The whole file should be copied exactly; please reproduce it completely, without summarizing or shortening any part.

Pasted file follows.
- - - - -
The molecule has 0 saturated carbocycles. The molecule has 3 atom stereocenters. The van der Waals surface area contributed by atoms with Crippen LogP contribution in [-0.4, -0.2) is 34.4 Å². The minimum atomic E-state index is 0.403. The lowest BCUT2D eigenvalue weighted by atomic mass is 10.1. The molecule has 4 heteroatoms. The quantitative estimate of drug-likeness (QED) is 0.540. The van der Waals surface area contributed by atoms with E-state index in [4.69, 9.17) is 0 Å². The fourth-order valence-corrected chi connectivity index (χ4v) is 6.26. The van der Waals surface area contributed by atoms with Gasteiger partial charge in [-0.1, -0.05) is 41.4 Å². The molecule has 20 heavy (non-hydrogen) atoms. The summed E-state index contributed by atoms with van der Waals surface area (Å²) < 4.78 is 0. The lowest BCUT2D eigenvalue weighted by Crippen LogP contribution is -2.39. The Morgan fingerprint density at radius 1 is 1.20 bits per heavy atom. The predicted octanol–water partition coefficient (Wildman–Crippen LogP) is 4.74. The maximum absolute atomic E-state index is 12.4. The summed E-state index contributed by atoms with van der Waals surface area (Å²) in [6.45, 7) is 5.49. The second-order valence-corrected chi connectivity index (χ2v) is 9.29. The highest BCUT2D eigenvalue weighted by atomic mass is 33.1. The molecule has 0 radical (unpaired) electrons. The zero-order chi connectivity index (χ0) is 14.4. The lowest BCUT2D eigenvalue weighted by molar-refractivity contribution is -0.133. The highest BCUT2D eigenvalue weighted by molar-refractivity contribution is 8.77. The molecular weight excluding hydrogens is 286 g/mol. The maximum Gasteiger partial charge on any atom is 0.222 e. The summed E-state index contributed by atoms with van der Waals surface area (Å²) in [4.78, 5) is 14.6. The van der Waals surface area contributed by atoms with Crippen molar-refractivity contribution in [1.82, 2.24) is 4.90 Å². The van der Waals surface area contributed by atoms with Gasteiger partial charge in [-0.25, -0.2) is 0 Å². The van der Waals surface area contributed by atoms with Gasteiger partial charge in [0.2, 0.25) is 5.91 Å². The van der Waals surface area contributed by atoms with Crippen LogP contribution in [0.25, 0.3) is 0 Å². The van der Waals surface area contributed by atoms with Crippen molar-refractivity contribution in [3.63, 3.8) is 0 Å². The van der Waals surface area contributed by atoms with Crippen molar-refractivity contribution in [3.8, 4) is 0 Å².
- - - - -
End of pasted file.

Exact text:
The molecule has 0 saturated carbocycles. The molecule has 3 atom stereocenters. The van der Waals surface area contributed by atoms with Crippen LogP contribution in [-0.4, -0.2) is 34.4 Å². The minimum atomic E-state index is 0.403. The lowest BCUT2D eigenvalue weighted by atomic mass is 10.1. The molecule has 4 heteroatoms. The quantitative estimate of drug-likeness (QED) is 0.540. The van der Waals surface area contributed by atoms with E-state index in [4.69, 9.17) is 0 Å². The fourth-order valence-corrected chi connectivity index (χ4v) is 6.26. The van der Waals surface area contributed by atoms with Gasteiger partial charge in [-0.1, -0.05) is 41.4 Å². The molecule has 20 heavy (non-hydrogen) atoms. The summed E-state index contributed by atoms with van der Waals surface area (Å²) < 4.78 is 0. The lowest BCUT2D eigenvalue weighted by Crippen LogP contribution is -2.39. The Morgan fingerprint density at radius 1 is 1.20 bits per heavy atom. The predicted octanol–water partition coefficient (Wildman–Crippen LogP) is 4.74. The maximum absolute atomic E-state index is 12.4. The summed E-state index contributed by atoms with van der Waals surface area (Å²) in [6.45, 7) is 5.49. The second-order valence-corrected chi connectivity index (χ2v) is 9.29. The highest BCUT2D eigenvalue weighted by atomic mass is 33.1. The molecule has 0 radical (unpaired) electrons. The zero-order chi connectivity index (χ0) is 14.4. The lowest BCUT2D eigenvalue weighted by molar-refractivity contribution is -0.133. The highest BCUT2D eigenvalue weighted by molar-refractivity contribution is 8.77. The molecular weight excluding hydrogens is 286 g/mol. The maximum Gasteiger partial charge on any atom is 0.222 e. The summed E-state index contributed by atoms with van der Waals surface area (Å²) in [4.78, 5) is 14.6. The van der Waals surface area contributed by atoms with Crippen molar-refractivity contribution in [1.82, 2.24) is 4.90 Å². The van der Waals surface area contributed by atoms with Gasteiger partial charge in [-0.25, -0.2) is 0 Å². The van der Waals surface area contributed by atoms with Gasteiger partial charge in [0.2, 0.25) is 5.91 Å². The van der Waals surface area contributed by atoms with Crippen LogP contribution in [0.25, 0.3) is 0 Å². The van der Waals surface area contributed by atoms with Crippen molar-refractivity contribution in [3.63, 3.8) is 0 Å². The van der Waals surface area contributed by atoms with Crippen molar-refractivity contribution in [3.8, 4) is 0 Å².